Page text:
You CANNOT criminalize innocent behavior. It did not work with pushing offenders off of public parks and it cannot work for social media. How about making a law that requires parents to teach their kids how to stay vigilant online and not send images or make plans to meet someone? There’s a genius idea for the USA, actually parenting kids well instead of just waiting for the laws and nanny government to do the parenting for them. Ridiculous…

“It is now illegal for a Registered Sex Offender to “live” on “earth” when he “knows” that it contains minors.”
-Logic of the North Carolina state legislature

I hope SCOTUS crushes this despicable, complete abandonment of humanity.

So as a good example justifying the need for access to social media;
5 days ago here in Northern California, we had rains that flooded California’s largest and oldest lake. When the flood waters came in it was after 5pm and it flooded my towns major road starting right next to my house. It was so bad that I could not walk out my front or back door without walking in water. And it caused the sewers to back up putting sewage onto my property. I needed emergency help to close the road so that the jerks in trucks driving fast through the flood waters wouldn’t cause me more damage and contamination. I contacted 911 and they referred me to CHP who then referred me to Department of Public Works. Department of Public Works was closed and said on their answering machine to call 911 for emergencies. So dead end there. I also tried calling CalTrans who was located blocks from my house but still I only got a recording. So my garage is flooding and the water is 2 inches up my foundation on the house, what I’m I supposed to do? I went onto Facebook and asked around and someone told me that Department of Public Works has a Facebook page that they respond too. I went to their Facebook page and posted the problem. Within 15 min someone from Department of Public Works responded and said they would get someone over to close the road as soon as possible, which they did. That helped reduce the traffic driving through the flooded road which reduced the amount of contamination on my property and many neighbors. So what other options did I have other than Facebook? Every time my County has an emergency (which is often lately, floods or fires) they use social media to post emergency notifications. So in my County, social media is not an option and there is no alternative. And yes I’m willing to share this experience to anyone filing a lawsuit for this social media issue. I am not personally banned from using social media, I am just breaking Facebook’s TOS.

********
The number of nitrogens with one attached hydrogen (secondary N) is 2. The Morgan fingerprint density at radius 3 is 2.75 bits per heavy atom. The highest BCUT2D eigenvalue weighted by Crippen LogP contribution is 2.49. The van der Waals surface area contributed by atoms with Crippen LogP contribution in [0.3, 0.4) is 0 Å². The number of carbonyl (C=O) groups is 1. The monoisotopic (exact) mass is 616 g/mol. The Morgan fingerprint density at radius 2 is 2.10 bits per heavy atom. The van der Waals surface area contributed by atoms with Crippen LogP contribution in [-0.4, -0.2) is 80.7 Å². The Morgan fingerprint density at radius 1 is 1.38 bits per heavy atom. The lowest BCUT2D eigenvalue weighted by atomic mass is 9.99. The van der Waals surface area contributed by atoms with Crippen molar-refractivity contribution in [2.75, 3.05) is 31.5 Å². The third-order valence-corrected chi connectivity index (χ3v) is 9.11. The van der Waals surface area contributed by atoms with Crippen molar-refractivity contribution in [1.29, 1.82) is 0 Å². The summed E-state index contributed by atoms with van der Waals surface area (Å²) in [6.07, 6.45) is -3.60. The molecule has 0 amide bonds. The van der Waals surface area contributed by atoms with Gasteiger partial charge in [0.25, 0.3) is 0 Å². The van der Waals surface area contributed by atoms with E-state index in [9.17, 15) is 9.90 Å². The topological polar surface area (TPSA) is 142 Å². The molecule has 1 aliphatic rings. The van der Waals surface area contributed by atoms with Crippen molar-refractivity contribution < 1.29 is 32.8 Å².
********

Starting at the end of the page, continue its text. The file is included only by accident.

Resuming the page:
As quoted in this article: “social networking sites are among the most popular avenues for Americans to “express themselves, associate, and learn important information.” In some scenarios, he points out, there aren’t actually any viable alternatives to social networking sites – for example, a 2011 “town hall” hosted by President Barack Obama was conducted solely over Twitter.”

The real danger of social media is its speed in getting misinformation out there to a lot of people all at once. Good if you want an army of protesters gathered quickly in Tahrir Square, but bad if you are the owner of Comet Pizza. It’s a lot like radio when it first came out. It was so amazing as to be frightening, and people thought everything that came out of it was true. We are the modern invaders starring in the live streamed remake of ‘War of the Worlds.’

Unfortunately all this case will determine is the ability of the state to criminalize access of social media by registered citizens.

In no way will this alter social media’s ability ti discriminate via terms of service.

Until that is addressed, access to the new public commons can and will still be denied.

Also, I don’t see a win would prohibit the requirement to disclose internet identifiers. Banning you from speech or requiring that you incriminate yourself, both violate free speech. Indeed the whole registry is a violation of free speech. You may live your life as clean as anyone else. What other more pure form of self expression is there than one’s action? Yet it is all for naught before the authorities, and one must still be compelled to call oneself a criminal by signing one’s name to a list of officially dangerous people, negating the image you have otherwise cultivated.